June 7th, 2013

A Pedagogy for Sustainability Education

By Rick Medrick

PDF: MedrickJSESpring2013_3

Sustainability Education is intended to provide learning, training, and practical experience, in both formal and non-formal settings, that fosters personal development, community involvement, and action for change in our human and natural worlds.  Grounded in our experience of the world, Sustainability Education must mirror both the patterns present in our natural environment and the conditions present in our human society with the intention of preparing us for uncertain and rapidly transforming world conditions.  Nature is the source of our identity as living beings and society the medium for expressing this.  The conditions and needs for our survivability as a species and society will change depending on circumstances and through events that may be outside our control.  Our success will depend upon our ability to respond in ways that value personal initiative, responsibility, creativity, commitment, and collaboration with others. 

This approach to education is designed to contrast the predominant managerial and mechanistic paradigm of learning, such as exists in most public education settings and in much of higher education, with a more holistic and ecological model that emphasizes the realization of human potential and interdependence of social, economic, and ecological wellbeing.  Such learning, exemplified by much of alternative education, is more engaged, experiential, and addresses the physical, mental, emotional, and spiritual components of our roles in the world and in human society.  This perspective is applicable to interactions in our extended families, local communities and schools, at work in corporations and the marketplace, and in our nation states and governments.  It is what takes place when citizens seek to be involved in choosing their futures, engaging in social and political action, and wish to bring humanity and equality to our engagement with others.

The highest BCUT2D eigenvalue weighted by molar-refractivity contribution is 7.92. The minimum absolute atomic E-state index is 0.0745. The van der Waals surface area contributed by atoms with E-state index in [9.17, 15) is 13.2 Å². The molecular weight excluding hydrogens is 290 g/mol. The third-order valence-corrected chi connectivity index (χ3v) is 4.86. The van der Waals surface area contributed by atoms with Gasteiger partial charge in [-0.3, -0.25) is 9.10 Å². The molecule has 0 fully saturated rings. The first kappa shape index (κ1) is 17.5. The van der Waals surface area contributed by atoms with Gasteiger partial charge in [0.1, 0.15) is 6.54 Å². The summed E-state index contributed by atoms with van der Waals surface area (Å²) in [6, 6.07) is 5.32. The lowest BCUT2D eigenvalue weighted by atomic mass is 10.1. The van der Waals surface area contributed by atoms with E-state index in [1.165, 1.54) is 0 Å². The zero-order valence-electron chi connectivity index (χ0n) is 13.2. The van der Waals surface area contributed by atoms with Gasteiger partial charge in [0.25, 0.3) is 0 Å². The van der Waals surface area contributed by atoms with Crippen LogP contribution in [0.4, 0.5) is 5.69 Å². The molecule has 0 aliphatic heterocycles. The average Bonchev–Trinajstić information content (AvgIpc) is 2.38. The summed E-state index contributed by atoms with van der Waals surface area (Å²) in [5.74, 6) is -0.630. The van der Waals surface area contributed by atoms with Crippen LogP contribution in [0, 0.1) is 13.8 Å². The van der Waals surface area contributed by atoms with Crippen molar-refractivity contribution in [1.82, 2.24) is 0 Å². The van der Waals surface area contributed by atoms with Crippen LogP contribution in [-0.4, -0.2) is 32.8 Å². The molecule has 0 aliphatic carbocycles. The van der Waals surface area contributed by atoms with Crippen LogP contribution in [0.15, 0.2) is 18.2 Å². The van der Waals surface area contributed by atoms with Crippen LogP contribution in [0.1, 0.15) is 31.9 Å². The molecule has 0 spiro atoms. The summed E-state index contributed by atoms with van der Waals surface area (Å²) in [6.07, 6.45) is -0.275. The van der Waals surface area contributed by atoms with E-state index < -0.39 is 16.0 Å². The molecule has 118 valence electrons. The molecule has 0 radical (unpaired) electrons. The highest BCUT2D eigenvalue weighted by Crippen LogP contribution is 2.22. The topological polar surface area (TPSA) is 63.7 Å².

Such learning is based on core values of lifelong learning, recognition of diversity, cooperation and collaboration, personal reflection and values, integrative understanding, responsibility and faith in others, and developing learning communities with a commitment to the good of the whole.  This involves developing a curriculum (and learning models) that values transdisciplinarity, recognizes that knowledge is provisional and approximate, involves the learner in determining goals and methods, allows for negotiation and flexibility, and promotes local, personal, applied, and first-hand knowledge.  The emphasis here is on knowledge that is applicable, practical, inclusive, and self-critical.  Evaluation is based on self-evaluation, self-generated indicators, critical feedback and support from others, and assessment that is qualitative as well as quantitative. (Sterling, 2001)